Research interest: Immunobiology of Viral Hepatitis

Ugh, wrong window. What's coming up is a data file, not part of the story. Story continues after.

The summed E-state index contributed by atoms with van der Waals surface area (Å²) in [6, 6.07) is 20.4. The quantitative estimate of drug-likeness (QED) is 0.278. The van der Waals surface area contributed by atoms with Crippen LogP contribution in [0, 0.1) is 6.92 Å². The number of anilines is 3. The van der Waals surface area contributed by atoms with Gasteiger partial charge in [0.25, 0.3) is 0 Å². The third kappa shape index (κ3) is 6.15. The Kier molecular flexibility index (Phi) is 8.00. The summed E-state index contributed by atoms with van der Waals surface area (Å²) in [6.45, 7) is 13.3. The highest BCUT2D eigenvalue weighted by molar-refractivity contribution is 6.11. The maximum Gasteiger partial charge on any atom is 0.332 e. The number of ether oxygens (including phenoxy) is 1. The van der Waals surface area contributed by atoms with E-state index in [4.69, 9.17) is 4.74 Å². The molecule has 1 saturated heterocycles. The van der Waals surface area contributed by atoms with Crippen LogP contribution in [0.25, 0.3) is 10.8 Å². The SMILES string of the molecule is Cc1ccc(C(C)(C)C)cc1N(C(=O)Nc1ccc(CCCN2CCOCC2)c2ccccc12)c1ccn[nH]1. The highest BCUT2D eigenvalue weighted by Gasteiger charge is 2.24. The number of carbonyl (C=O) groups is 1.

Hepatitis viruses are worldwide among the most widespread human pathogens posing a significant global health burden. Although HBV infection can be prevented by prophylactic vaccination, still an estimated 2 billion people show markers of Hepatitis B Virus (HBV) infection, and 400 million people are chronic carriers of HBV. For Hepatitis C Virus (HCV) an estimated 200 million people show serological markers of infection and 150 million people are chronically infected with HCV. Chronic infections with hepatitis viruses are associated with progressive liver disease and may ultimately cause liver cirrhosis and hepatocellular carcinoma. Current therapies for chronic hepatitis B are effective only in a fraction of patients and sustained inhibition of viral replication frequently requires lifelong therapy. The treatment options against HCV are rapidly expanding and numerous directly acting antivirals (DAA) against HCV have been recently approved for therapy. Despite this enormous success in treatment development against HCV, for global eradication of HCV prophylactic vaccination will likely be required. Our research is focused on the determinants of successful immune control of HCV and HBV and the viral strategies of immune evasion.